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8 Australia Wildlife Myths Debunked

Australia has an unfair reputation when it comes to our wildlife. Are the animals really that bad? The answer is an emphatic no. We dug into the stories and found some science refuting many of the myths.

1. Myth - Australia’s Snakes Will Kill Me

Reality

Venomous snakes live across much of Australia but—as with most wild animals—they live mostly in bushland areas. Occasionally red-bellied-black and eastern brown snakes are found in urban areas, but these encounters are rare, and snakes tend to shy away from humans.

The numbers are telling. Every year, worldwide snakebites kill between 81,000 and 138,000 people and cause long-lasting disabilities in another 400,000 people, according to research published in the Lancet. But those people are primarily in Africa and Asia. One reason for these numbers is that many residents of Africa and Asia live in prime snake habitat and they lack access to anti-venom treatments.

Only two people per year die in Australia from snakebite, according to The Australian Snakebite Project. 

Five to ten times more people die while riding horses than from snake bites, according to Safe Work Australia. And the cause for deaths that do occur is often people showing off and handling venomous snakes or people reaching into holes.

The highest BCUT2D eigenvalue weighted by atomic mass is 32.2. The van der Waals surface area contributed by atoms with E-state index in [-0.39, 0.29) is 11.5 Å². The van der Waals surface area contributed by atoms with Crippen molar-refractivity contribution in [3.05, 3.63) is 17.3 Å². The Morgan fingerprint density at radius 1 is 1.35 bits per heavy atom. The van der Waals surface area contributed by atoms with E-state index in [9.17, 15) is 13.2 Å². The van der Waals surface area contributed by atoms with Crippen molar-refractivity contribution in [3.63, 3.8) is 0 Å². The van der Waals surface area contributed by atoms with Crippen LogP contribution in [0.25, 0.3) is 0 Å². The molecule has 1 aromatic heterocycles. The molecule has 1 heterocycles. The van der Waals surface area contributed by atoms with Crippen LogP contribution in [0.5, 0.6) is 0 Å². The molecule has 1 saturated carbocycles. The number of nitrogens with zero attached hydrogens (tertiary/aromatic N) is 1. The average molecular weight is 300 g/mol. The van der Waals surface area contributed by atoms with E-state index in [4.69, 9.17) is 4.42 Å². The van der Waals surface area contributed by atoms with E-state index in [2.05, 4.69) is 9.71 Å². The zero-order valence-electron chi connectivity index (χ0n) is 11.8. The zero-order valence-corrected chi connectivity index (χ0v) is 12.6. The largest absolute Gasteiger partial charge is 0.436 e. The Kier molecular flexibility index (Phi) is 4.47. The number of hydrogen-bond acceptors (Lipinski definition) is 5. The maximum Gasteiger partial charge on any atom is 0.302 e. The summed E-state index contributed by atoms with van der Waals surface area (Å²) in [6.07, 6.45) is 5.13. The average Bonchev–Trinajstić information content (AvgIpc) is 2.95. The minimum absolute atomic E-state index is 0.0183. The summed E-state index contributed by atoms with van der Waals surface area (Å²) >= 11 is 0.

Also, snakes are shy retreating animals, and they’ll slither away from you as quickly as possible when you approach. The most important thing you need to do when there is a snake around is stand still until it has passed, then slowly move away from it—it’s that simple.

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2. Myth - Australia has Deadly Sharks Everywhere

Reality

Certainly, sharks are found throughout the world’s oceans. But when it comes to getting bitten by a shark, Australia is not one of the top places. In fact, Florida in the United States leads the world—by a long shot—in terms of shark bites.

According to the International Shark Attack File (ISAF), in 2019 there were only 73 unprovoked attacks worldwide and 39 provoked attacks. (See below for definitions.)*,**

“For decades, Florida has topped global charts in the number of shark bites, and this trend continued in 2021”, an ISAF report said. “Florida’s 28 cases represent 60 per cent of the U.S. total and 38 per cent of unprovoked bites worldwide. This is consistent with Florida’s most recent five-year annual average of 25 incidents.” During the same time period (2019), Australia saw a total of 12 unprovoked attacks—resulting in three fatalities. (Surprisingly Florida had no fatalities.)

Additionally, Australia has a robust programme of shark-spotting from the air as well as offshore netting that thwarts sharks’ attempts to get close to popular swimming areas. According to Time magazine, there has not been a fatal attack on a netted beach in Queensland since nets were introduced in the 1960s.

*“Unprovoked bites”—incidents in which a bite on a live human occurs in the shark’s natural habitat with no human provocation of the shark.

**“Provoked bites”—when a human initiates interaction with a shark in some way, including harassing or trying to touch sharks, bites on spearfishers, bites on people attempting to feed sharks, bites occurring while unhooking or removing a shark from a fishing net and so forth.